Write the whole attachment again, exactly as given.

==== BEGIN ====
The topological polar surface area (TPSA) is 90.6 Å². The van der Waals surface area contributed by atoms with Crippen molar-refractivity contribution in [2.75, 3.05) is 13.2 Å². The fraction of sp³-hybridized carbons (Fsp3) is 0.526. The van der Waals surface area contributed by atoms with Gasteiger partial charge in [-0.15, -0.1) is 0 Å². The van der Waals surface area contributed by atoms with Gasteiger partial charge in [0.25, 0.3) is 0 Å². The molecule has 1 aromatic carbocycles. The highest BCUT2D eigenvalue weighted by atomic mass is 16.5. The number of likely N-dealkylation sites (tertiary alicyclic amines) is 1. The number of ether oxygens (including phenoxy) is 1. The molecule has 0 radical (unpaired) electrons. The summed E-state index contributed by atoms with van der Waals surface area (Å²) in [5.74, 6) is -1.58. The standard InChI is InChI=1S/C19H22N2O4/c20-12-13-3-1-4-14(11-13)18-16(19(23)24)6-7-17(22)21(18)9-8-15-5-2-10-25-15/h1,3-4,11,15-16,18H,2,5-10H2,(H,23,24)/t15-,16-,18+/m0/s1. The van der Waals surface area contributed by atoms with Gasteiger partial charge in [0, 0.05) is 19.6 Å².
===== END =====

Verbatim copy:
The topological polar surface area (TPSA) is 90.6 Å². The van der Waals surface area contributed by atoms with Crippen molar-refractivity contribution in [2.75, 3.05) is 13.2 Å². The fraction of sp³-hybridized carbons (Fsp3) is 0.526. The van der Waals surface area contributed by atoms with Gasteiger partial charge in [-0.15, -0.1) is 0 Å². The van der Waals surface area contributed by atoms with Gasteiger partial charge in [0.25, 0.3) is 0 Å². The molecule has 1 aromatic carbocycles. The highest BCUT2D eigenvalue weighted by atomic mass is 16.5. The number of likely N-dealkylation sites (tertiary alicyclic amines) is 1. The number of ether oxygens (including phenoxy) is 1. The molecule has 0 radical (unpaired) electrons. The summed E-state index contributed by atoms with van der Waals surface area (Å²) in [5.74, 6) is -1.58. The standard InChI is InChI=1S/C19H22N2O4/c20-12-13-3-1-4-14(11-13)18-16(19(23)24)6-7-17(22)21(18)9-8-15-5-2-10-25-15/h1,3-4,11,15-16,18H,2,5-10H2,(H,23,24)/t15-,16-,18+/m0/s1. The van der Waals surface area contributed by atoms with Gasteiger partial charge in [0, 0.05) is 19.6 Å².